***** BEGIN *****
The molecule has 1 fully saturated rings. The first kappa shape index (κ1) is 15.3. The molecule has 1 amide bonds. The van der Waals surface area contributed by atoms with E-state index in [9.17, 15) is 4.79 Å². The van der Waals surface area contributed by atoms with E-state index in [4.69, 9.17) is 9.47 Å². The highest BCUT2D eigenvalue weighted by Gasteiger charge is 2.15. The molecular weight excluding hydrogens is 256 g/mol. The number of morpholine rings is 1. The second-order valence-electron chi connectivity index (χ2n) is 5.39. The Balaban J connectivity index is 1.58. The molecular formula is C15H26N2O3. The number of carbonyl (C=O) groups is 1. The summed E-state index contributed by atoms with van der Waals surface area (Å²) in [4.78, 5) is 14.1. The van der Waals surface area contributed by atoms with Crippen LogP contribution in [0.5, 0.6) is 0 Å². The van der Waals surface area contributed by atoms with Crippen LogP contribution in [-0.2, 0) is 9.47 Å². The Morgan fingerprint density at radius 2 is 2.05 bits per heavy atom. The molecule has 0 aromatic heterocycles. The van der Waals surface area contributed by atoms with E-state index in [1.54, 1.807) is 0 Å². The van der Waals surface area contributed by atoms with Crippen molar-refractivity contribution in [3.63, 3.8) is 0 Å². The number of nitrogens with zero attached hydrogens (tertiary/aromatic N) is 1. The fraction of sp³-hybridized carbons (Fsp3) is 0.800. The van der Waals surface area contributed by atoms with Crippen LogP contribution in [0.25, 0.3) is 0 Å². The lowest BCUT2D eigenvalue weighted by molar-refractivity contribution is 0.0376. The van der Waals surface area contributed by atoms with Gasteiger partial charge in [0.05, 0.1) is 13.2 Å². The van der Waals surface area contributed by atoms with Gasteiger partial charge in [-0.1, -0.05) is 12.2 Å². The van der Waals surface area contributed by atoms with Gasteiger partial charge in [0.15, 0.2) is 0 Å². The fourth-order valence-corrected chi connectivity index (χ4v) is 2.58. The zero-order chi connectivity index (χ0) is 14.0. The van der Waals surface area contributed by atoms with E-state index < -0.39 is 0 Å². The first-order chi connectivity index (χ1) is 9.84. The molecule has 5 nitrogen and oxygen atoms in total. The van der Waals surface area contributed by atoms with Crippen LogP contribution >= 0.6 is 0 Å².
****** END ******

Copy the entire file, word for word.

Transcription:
The molecule has 1 fully saturated rings. The first kappa shape index (κ1) is 15.3. The molecule has 1 amide bonds. The van der Waals surface area contributed by atoms with E-state index in [9.17, 15) is 4.79 Å². The van der Waals surface area contributed by atoms with E-state index in [4.69, 9.17) is 9.47 Å². The highest BCUT2D eigenvalue weighted by Gasteiger charge is 2.15. The molecular weight excluding hydrogens is 256 g/mol. The number of morpholine rings is 1. The second-order valence-electron chi connectivity index (χ2n) is 5.39. The Balaban J connectivity index is 1.58. The molecular formula is C15H26N2O3. The number of carbonyl (C=O) groups is 1. The summed E-state index contributed by atoms with van der Waals surface area (Å²) in [4.78, 5) is 14.1. The van der Waals surface area contributed by atoms with Crippen LogP contribution in [0.5, 0.6) is 0 Å². The van der Waals surface area contributed by atoms with Crippen LogP contribution in [-0.2, 0) is 9.47 Å². The Morgan fingerprint density at radius 2 is 2.05 bits per heavy atom. The molecule has 0 aromatic heterocycles. The van der Waals surface area contributed by atoms with E-state index in [1.54, 1.807) is 0 Å². The van der Waals surface area contributed by atoms with Crippen molar-refractivity contribution in [3.63, 3.8) is 0 Å². The number of nitrogens with zero attached hydrogens (tertiary/aromatic N) is 1. The fraction of sp³-hybridized carbons (Fsp3) is 0.800. The van der Waals surface area contributed by atoms with Crippen LogP contribution in [0.25, 0.3) is 0 Å². The lowest BCUT2D eigenvalue weighted by molar-refractivity contribution is 0.0376. The van der Waals surface area contributed by atoms with Gasteiger partial charge in [0.05, 0.1) is 13.2 Å². The van der Waals surface area contributed by atoms with Gasteiger partial charge in [-0.1, -0.05) is 12.2 Å². The van der Waals surface area contributed by atoms with Gasteiger partial charge in [0.15, 0.2) is 0 Å². The fourth-order valence-corrected chi connectivity index (χ4v) is 2.58. The zero-order chi connectivity index (χ0) is 14.0. The van der Waals surface area contributed by atoms with E-state index < -0.39 is 0 Å². The first-order chi connectivity index (χ1) is 9.84. The molecule has 5 nitrogen and oxygen atoms in total. The van der Waals surface area contributed by atoms with Crippen LogP contribution >= 0.6 is 0 Å².